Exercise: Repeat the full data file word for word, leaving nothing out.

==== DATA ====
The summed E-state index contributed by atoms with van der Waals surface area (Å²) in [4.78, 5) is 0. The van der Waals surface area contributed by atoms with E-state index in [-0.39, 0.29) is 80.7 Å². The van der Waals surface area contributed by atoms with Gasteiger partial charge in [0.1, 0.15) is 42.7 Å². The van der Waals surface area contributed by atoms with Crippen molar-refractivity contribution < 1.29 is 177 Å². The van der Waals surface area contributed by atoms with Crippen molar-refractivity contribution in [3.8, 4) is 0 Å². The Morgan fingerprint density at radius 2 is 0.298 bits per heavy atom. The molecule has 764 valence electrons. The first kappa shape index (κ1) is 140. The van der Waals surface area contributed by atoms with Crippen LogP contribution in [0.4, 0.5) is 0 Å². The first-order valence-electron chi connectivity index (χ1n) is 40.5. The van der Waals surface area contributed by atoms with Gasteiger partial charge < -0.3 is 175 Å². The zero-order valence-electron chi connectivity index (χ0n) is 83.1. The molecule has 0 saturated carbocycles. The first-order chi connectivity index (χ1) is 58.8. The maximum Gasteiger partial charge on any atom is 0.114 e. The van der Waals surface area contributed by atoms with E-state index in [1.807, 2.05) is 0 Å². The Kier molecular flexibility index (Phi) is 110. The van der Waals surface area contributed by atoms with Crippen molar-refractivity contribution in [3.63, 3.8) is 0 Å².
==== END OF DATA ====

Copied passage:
The summed E-state index contributed by atoms with van der Waals surface area (Å²) in [4.78, 5) is 0. The van der Waals surface area contributed by atoms with E-state index in [-0.39, 0.29) is 80.7 Å². The van der Waals surface area contributed by atoms with Gasteiger partial charge in [0.1, 0.15) is 42.7 Å². The van der Waals surface area contributed by atoms with Crippen molar-refractivity contribution < 1.29 is 177 Å². The van der Waals surface area contributed by atoms with Crippen molar-refractivity contribution in [3.8, 4) is 0 Å². The Morgan fingerprint density at radius 2 is 0.298 bits per heavy atom. The molecule has 764 valence electrons. The first kappa shape index (κ1) is 140. The van der Waals surface area contributed by atoms with Crippen LogP contribution in [0.4, 0.5) is 0 Å². The first-order valence-electron chi connectivity index (χ1n) is 40.5. The van der Waals surface area contributed by atoms with Gasteiger partial charge < -0.3 is 175 Å². The zero-order valence-electron chi connectivity index (χ0n) is 83.1. The molecule has 0 saturated carbocycles. The first-order chi connectivity index (χ1) is 58.8. The maximum Gasteiger partial charge on any atom is 0.114 e. The van der Waals surface area contributed by atoms with E-state index in [1.807, 2.05) is 0 Å². The Kier molecular flexibility index (Phi) is 110. The van der Waals surface area contributed by atoms with Crippen molar-refractivity contribution in [3.63, 3.8) is 0 Å².